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Cork has long been relegated to wine bottles and home to pushpins suspending pictures and notes for decades.  But the building industry needs to take note of this material. Cork is not just a restraint for that wine that needs to breathe (and be drank, let’s get real here), it is an innovative evolution of nature that has multiple uses in the built environment.

Cork is 50% air, making it lightweight, but also incredible for acoustics.  Lots of air means lots of spaces for sound to get trapped and great noise reduction. It also makes it soft and forgiving (don’t we love soft and forgiving!) which is great underfoot.  And while we are walking all over our soft, forgiving cork, let’s also not its great thermal properties, as it is an excellent insulator. Meaning when things are hot, cork keeps its cool, retaining that precious AC coolness that we spent lots of $$ on much longer than other materials.  Conversely, when we want to keep the heat turned up when things get chilly, cork stays warm underfoot and panders to those precious pedicures.  

So cork is a thermal insulator, has great acoustic properties and has a great sustainability story.  Oh, I forgot to tell the story.



Cork trees are actually  oak trees.  The bark becomes incredibly thick after 25 years when the tree can undergo its first bark harvest.  The tree is not cut down, just the bark is harvested. And before you pick up your Arbor Day banner, it does not hurt the tree.  Rather, it is like pruning, helping the tree devote its energy to become stronger and healthier.  The bark can be harvested every 9 years and the trees can grow to be over 225 years old. The bark is used to make (yay) wine stoppers.  But what becomes of the excess bark with wine stopper holes perforating it? It is post-industrial cork that can be used in building materials.  Duh.

Cork is a protective outer layer, buffering the oak tree from the elements. Pest resistant, resistant to temperatures, moisture, mold, and pests.  Gimme somma that. Typical wood materials are using the wood itself, but cork is actually the bark that weathers the elements to protect the wood.  Much more suitable to handle the wear and tear.  

Cork doesn’t just look like cork either.  There are new colors and finishes and cork can actually be used as part of a more integrated flooring system, including cork LVT and engineered cork that grab the benefits of cork but the economics and performance of a floating floor or the durability of a high traffic commercial space.  Just having one layer of cork in an engineered floor will increase the impact insulation class substantially.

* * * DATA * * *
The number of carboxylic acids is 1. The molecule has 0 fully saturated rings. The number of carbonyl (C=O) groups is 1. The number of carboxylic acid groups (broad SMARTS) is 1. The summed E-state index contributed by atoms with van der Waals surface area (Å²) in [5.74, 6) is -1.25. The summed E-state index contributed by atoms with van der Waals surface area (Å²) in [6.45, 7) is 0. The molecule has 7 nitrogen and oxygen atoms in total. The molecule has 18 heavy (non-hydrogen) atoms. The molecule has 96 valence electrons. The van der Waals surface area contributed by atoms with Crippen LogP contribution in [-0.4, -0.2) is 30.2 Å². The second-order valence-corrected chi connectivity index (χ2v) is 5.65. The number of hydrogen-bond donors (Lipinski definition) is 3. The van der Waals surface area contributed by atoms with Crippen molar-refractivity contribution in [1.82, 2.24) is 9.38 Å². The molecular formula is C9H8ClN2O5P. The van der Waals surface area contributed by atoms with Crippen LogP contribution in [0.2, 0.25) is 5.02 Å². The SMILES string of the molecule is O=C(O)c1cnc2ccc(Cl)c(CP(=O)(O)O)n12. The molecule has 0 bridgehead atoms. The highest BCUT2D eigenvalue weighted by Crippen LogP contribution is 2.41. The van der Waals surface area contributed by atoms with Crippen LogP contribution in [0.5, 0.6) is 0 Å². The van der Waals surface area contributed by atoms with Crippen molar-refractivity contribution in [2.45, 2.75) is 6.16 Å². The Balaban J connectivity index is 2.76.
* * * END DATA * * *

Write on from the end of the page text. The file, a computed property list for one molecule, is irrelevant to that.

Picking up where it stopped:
Expanko XCR4 flooring is comprised of a blend of recycled cork and rubber. 


Cork is also a great option for flooring, because it can be sanded and refinished, holds up to moisture and can withstand decades of wear and tear.  One manufacturer, expanko, offers a ½” solid cork that is unrivaled in the market and is incredibly well priced for such a unique material.  

Expanko's Heirloom cork collection is the only cork flooring available in 1/2″ thickness. 

Cork is making its way into spray-on thermal barriers, acoustic decorative treatments and acoustic panels for interior and exterior.  While cork flooring remains the “no duh” use of cork, its great properties are lending itself more and more to building applications where acoustics becomes more and more important and thermal performance and heating and cooling costs are optimized.

So use him and abuse him, cork can take it!  Wood is good but cork is coming. So when you are thinking about your next project and Heidi High Heels is prancing pointedly across her tawdry vinyl floors upstairs, be reminded that cork would have humbled that hussy with a soft forgiving underlayment.  Put cork in it.

To learn more about our offering of cork flooring products, request a product introduction today or request a sample by clicking the links below:

Request a product introduction: https://caragreen.com/education

Request a sample: https://caragreen.com/contact/request-samples/

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